When an entire organization is formed and run using a combination of smart contracts and decentralized applications, with very minimal human intervention, it can be referred to as a DAO.
Buterin has posited that a DAO can be run without human managerial interference so long as it is built on a Turing-complete platform like the Ethereum Virtual Machine (EVM). After it has been developed, its coin can be launched, and investors can buy this coin with Ether. They can then use this coin to vote and can eventually earn a percentage of the profit commensurate with their coin holding.
DAOs have been proposed to run for various purposes, including as charity organizations, venture capital organizations and medical insurance firms.
The most famous DAO was The DAO, an Ethereum based Venture Capital fund that was crowdfunded to the tune of $150 million and designed to receive proposals, evaluate them, fund them and run them for profit.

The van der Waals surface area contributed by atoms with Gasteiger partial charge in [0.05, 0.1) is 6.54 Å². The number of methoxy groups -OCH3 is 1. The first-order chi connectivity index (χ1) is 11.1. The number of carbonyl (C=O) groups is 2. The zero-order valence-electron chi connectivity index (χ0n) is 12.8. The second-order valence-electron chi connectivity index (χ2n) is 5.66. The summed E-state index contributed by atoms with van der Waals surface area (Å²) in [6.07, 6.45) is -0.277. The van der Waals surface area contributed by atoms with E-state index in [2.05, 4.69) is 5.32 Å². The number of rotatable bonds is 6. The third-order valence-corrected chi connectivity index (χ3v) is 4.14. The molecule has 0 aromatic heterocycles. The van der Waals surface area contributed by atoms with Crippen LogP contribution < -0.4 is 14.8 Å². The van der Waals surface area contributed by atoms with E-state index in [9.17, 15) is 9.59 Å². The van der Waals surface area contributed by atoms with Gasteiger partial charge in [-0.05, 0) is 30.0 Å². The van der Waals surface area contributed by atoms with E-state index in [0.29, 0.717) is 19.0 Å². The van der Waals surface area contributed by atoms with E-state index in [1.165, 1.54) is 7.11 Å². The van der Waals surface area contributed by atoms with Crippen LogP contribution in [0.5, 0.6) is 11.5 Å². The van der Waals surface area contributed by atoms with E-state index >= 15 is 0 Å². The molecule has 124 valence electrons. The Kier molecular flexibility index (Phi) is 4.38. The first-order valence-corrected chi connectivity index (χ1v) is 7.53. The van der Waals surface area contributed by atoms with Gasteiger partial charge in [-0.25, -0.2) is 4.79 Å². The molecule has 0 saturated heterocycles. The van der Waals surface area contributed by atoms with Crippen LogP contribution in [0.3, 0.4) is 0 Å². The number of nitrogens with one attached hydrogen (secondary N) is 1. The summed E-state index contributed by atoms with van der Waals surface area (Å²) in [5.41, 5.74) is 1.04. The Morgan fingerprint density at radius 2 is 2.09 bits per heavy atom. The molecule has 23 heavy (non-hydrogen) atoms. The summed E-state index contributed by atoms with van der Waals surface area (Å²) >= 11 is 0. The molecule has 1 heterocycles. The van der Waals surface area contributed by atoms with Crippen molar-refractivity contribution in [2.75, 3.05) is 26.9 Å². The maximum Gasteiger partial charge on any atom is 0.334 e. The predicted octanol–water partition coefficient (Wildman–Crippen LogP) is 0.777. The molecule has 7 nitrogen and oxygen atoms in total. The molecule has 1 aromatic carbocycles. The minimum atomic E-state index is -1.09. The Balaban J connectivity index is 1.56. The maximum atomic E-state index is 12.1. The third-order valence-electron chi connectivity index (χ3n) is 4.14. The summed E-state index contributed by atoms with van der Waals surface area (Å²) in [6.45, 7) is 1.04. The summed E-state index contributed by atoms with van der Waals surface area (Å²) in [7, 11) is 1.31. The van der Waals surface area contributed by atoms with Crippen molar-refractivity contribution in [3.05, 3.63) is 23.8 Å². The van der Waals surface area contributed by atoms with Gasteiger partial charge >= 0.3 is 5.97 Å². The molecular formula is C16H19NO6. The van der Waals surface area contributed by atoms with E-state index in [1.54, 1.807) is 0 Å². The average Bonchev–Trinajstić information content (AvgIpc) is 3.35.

The DAO was immediately hacked to the tune of $50 million, exploiting flaws in the DAO code — this led to a fallout about how to recover the funds. Eventually, the Ethereum blockchain created a hard fork to recover virtually all of the stolen funds.
Community members who did not want to compromise the ground rules of blockchain technology, essentially the immutability of transactions, remained in the old blockchain, and Ethereum Classic was born.
The majority of the network followed the original Ethereum team to the forked chain, arguing that common human decency must prevail over strict adherence to blockchain rules in some cases, like when someone deliberately exploited weaknesses in the DAO code to harm other users by draining their earnings.
If the DAO were still operational, it probably would still be setting the pace in this revolutionary technology. But other efforts are being established now to make similar organizations have the benefit of learnings from the DAO's mistakes.